Housatonic League All-Star Teams
As voted by the league coaches, here is the 2014-15 Housatonic League All-Star Team:
F – Taggart Corriveau, Jr., Westminster St. Lawrence
F – Alex Esposito, Sr., Loomis-Chaffee Vermont
F – Vimal Sukumaran, Sr., Salisbury Providence
D – James Gobetz, Sr., Salisbury
D – Zach Giuttari, Sr., Loomis Brown
G – Sam Tucker, Sr., Choate
F – Patrick Harper, Soph., Avon Boston University
F – Marcus Mollica, Sr., Taft Williams
F – Jeremy Germain, Sr., Choate
D – Will Brophy, Sr., Westminster Holy Cross
D – Greg Krisberg, Jr., Kent
G – Bailey MacBurnie, Sr., Salisbury
F -- Max Kaufman, Sr., Kent Vermont
F -- Roberto Cellini, Sr., Hotchkiss Williams
F -- Ben Sharf, Sr., Loomis Colgate
F -- Chase Zieky, Sr., Avon
F -- Austin Aksoy, Sr., Trinity-Pawling
F -- Johnny McDermott, Jr., Westminster Boston University
F -- John Litscher, Jr., Trinity-Pawling
F -- Sam Nestor, Jr., Taft
F -- Kevin Doyle, Sr., Deerfield Conn. College
F -- Tristan Morin, Sr., Kingswood-Oxford
F -- Chris Adamsons, Soph., Kingswood-Oxford
D -- Austin Jadovich, Sr. Avon
D -- Evan Korizis, Sr., Hotchkiss
D -- T.J. Schultz, Sr., Taft
D -- Keanu Hilaire, Sr., Kent Williams
D -- Louis-Philippe Page, Sr., Deerfield
G -- Louis-Philippe De Courcy, Sr., Hotchkiss
G -- Felix Marcotte-Hetu, Sr., Trinity-Pawling
G -- Jake Kahler, Sr., Deerfield
G -- Andrew Tucci, Sr., Choate
Final Central Scouting Rankings
Below you will find links to printable PDFs of Central Scouting's final rankings for North American skaters and goaltenders.
For the most part, the changes since January's Mid-Term Rankings were fairly minimal.
One thing that did jump out at us, however, was the large number of US Under-18 Team players whose draft stock fell since the mid-terms. Since USA Hockey glories in pointing out the NTDP's successes at the NHL Draft, we thought the following was in order -- a corrective.
F Jordan Greenway fell from #22 to #47; F Jeremy Bracco fell from #36 to #60; F Brendan Warren fell from #34 to #66; D Caleb Jones fell from #77 to #115; D Casey Fitzgerald fell from #102 to #148; and F Troy Terry fell from #87 to #107.
In net, Luke Opilka dropped from #5 to #12; and Michael Lackey dropped from #7 to #13.
D Joe Masonius, previously ranked #201, fell off the list, as did D Christian Evers, previously ranked at #204. D Steve Ruggiero and F Michael Floodstrand never made it onto either of Central's list.
Other US U-18 players either rose or fell, but by amounts small enough to be of little real consequence. These included F Jack Roslovic (rose), F Christian Fischer (rose), F Colin White (fell), and D Grant Gabriele (fell).
Lest we sound too negative, we should point out that, from the U-18 team, the biggest gainer was Nicholas Boka, who pulled himself up 59 slots, from #176 at the mid-terms to #117 in the final rankings.
Also, a number of the top players on this year's U-18 Team won't be eligible until the 2016 draft, i.e Auston Matthews, Matthew Tkachuk, Tage Thompson, Luke Kunin, Clayton Keller, and Chad Krys.
5'8", 163 lb. Moncton Wildcats '96 RW Conor Garland, a Scituate, Mass. native and the leading scorer on the 2011-12 Junior Bruins Empire Team that included Jack Eichel (Garland had 94 points to Eichel's 86), was passed over in last year's NHL Draft, passed over again in January's Mid-Terms, but has landed at #86 in Central's final rankings this time around.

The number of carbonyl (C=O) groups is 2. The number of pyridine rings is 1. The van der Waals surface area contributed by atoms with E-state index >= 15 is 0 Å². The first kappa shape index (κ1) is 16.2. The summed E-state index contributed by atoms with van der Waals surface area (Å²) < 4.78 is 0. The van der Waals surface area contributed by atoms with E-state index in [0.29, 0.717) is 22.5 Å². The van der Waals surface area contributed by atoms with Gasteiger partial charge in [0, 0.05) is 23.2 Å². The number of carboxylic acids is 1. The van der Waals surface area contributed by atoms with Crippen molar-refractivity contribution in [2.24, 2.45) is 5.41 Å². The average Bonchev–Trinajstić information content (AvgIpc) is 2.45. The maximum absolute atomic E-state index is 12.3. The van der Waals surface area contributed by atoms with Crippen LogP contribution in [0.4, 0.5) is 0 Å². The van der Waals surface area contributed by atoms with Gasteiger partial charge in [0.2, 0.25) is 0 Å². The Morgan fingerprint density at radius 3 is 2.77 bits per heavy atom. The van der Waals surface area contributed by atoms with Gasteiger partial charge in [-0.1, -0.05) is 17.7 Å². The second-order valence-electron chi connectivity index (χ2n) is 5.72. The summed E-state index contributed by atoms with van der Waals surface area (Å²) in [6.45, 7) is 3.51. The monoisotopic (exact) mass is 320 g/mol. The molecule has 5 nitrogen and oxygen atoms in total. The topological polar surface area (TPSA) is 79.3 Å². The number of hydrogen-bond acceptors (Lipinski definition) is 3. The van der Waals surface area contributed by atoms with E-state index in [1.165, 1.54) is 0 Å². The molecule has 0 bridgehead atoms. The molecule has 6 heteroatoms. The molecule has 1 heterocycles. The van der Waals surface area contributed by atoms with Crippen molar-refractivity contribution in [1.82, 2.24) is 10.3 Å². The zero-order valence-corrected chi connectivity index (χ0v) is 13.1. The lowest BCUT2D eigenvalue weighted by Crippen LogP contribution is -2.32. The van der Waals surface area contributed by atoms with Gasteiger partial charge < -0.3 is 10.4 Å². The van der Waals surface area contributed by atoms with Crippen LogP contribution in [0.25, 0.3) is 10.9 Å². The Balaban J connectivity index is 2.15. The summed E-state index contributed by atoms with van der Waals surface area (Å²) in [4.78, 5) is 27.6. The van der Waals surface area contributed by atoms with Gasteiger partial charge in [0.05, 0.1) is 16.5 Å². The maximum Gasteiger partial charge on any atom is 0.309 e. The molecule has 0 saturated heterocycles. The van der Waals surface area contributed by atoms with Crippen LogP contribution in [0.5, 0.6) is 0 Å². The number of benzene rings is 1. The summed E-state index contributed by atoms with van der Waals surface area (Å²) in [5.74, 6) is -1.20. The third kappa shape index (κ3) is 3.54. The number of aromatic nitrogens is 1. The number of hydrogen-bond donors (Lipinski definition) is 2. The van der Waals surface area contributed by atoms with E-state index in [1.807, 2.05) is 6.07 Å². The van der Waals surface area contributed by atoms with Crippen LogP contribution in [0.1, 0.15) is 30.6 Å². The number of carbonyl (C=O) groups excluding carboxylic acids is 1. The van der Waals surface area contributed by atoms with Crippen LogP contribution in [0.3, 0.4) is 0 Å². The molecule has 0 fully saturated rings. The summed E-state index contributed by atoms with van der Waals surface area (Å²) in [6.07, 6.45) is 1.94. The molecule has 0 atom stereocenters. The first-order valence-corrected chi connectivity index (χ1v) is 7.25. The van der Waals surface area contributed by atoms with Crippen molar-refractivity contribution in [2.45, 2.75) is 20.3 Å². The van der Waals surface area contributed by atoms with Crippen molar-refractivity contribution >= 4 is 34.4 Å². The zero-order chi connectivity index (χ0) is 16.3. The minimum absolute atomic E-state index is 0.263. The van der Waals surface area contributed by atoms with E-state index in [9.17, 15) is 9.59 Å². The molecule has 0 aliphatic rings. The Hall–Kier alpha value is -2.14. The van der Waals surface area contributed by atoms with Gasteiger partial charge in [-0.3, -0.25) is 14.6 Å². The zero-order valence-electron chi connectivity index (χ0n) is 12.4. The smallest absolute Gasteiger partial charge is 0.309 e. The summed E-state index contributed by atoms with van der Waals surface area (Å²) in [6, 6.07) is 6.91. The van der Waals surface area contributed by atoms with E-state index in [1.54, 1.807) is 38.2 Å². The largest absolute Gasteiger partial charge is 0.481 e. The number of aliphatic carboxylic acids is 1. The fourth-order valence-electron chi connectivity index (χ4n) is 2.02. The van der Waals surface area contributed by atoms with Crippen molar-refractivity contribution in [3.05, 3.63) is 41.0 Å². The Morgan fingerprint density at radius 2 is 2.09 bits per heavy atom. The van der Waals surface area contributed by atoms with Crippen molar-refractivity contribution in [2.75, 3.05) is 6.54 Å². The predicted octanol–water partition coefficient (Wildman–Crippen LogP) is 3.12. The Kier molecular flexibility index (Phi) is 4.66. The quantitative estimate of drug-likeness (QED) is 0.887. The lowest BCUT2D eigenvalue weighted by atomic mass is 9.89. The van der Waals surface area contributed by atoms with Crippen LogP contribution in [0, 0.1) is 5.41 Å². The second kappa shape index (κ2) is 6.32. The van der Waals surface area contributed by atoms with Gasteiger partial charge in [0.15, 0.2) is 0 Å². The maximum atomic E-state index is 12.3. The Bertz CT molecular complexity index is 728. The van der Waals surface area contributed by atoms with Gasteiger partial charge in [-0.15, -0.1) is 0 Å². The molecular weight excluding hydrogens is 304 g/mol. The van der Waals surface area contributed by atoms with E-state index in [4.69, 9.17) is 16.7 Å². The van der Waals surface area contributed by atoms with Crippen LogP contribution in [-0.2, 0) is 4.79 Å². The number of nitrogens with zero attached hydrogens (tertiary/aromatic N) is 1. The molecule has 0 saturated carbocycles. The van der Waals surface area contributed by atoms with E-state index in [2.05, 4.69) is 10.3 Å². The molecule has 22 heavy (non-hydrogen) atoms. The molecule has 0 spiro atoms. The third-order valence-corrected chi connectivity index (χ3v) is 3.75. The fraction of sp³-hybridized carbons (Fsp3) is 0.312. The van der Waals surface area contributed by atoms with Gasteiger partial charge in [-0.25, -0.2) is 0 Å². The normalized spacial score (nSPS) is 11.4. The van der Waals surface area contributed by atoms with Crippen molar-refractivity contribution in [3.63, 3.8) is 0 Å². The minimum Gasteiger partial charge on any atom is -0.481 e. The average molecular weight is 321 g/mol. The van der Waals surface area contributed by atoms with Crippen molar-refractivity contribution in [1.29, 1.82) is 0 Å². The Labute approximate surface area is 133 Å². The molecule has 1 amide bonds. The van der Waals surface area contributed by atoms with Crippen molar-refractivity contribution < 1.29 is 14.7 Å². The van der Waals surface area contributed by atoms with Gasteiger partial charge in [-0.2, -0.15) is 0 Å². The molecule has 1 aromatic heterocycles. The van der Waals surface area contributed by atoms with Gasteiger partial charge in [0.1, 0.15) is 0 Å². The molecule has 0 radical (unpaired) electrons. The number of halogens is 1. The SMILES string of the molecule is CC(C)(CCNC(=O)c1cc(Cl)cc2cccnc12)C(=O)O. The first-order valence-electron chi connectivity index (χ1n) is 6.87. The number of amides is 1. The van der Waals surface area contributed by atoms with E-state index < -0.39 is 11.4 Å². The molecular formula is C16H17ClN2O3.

We -- and many others -- thought Garland, who was committed to Penn State, was out of his mind when he left Muskegon (USHL) in the fall of '12 and signed with Moncton. And Garland may have done every bit as well if he had stuck with the NCAA route, but credit belongs where credit is due, and Garland, who was named the QMJHL Most Valuable Player this past week, had a pretty remarkable season, doubling his point totals of a year ago, and finishing with a 35-94-129 line in 67 regular season games to lead the league in scoring. Garland always had quickness, agility, and a great stick. If you go to Youtube there are some nice clips of him in action.
-- Cushing Academy senior goaltender Joey Daccord, who was passed over in last year's draft, pulled himself up more than any other goalie on Central's list, going from #29 in the mid-terms to #10 now. Pro teams tend to feel more secure picking goaltenders when they know where they are going, and since the mid-terms Daccord chose Arizona State. He'll play a year of juniors first.
North American Skaters
North American Skaters (Alphabetical)
North American Goaltenders
Beantown Spring Classic: Draft Division
Below are our notes on the Beantown Tournament’s Draft Division March 13-15 at the New England Sports Center in Marlborough, Mass. As much as possible we tried to focus in on players we didn’t get to see as much of during the regular season as we would have liked.
This is not a ranking, either overall or within teams. We just went through the rosters, and condensed our notes on some players. If a player wasn't written about it, it does not mean that he, in our eyes, played poorly. Or that some of the following players were better.
TEAM A (BLACK):
Josh Couturier, ’95 LD, 6-2/188, #3 Black – Big, strong, effortless skater from the Junior Bruins Premier team. His skill is most evident in his passing ability. Hard, accurate, tape-to-tape passes. Has toughness. 16-22-38 in 49 games played. COLLEGE: Boston College.
Corey Moriarty, ’95 LD, 5-9/173, #6 Black – Very good skater. Quick and agile. Can put the burners on. Lacks size, but is gritty and tough. A ’95, he could be a good Div. III prospect. Was 9-21-30 in 50 games for the Junior Bruins Premier team.
Brandon Borges, ’96 RF, 5-8/170, #10 Black – An unheralded player, Borges, who left Williston after his junior year to play for the Junior Bruins Premier Team, was one of the better players in the tournament. Has good skill, excellent hands, makes plays, and was tough to handle on 1v1’s. Lacks fluidity in his skating; is quick, but lacks N-S speed. Was on a line with Ryan Cloonan and Tim Doherty. In 44 games this season with the Bruins Premier team, had a 5-15-20 line.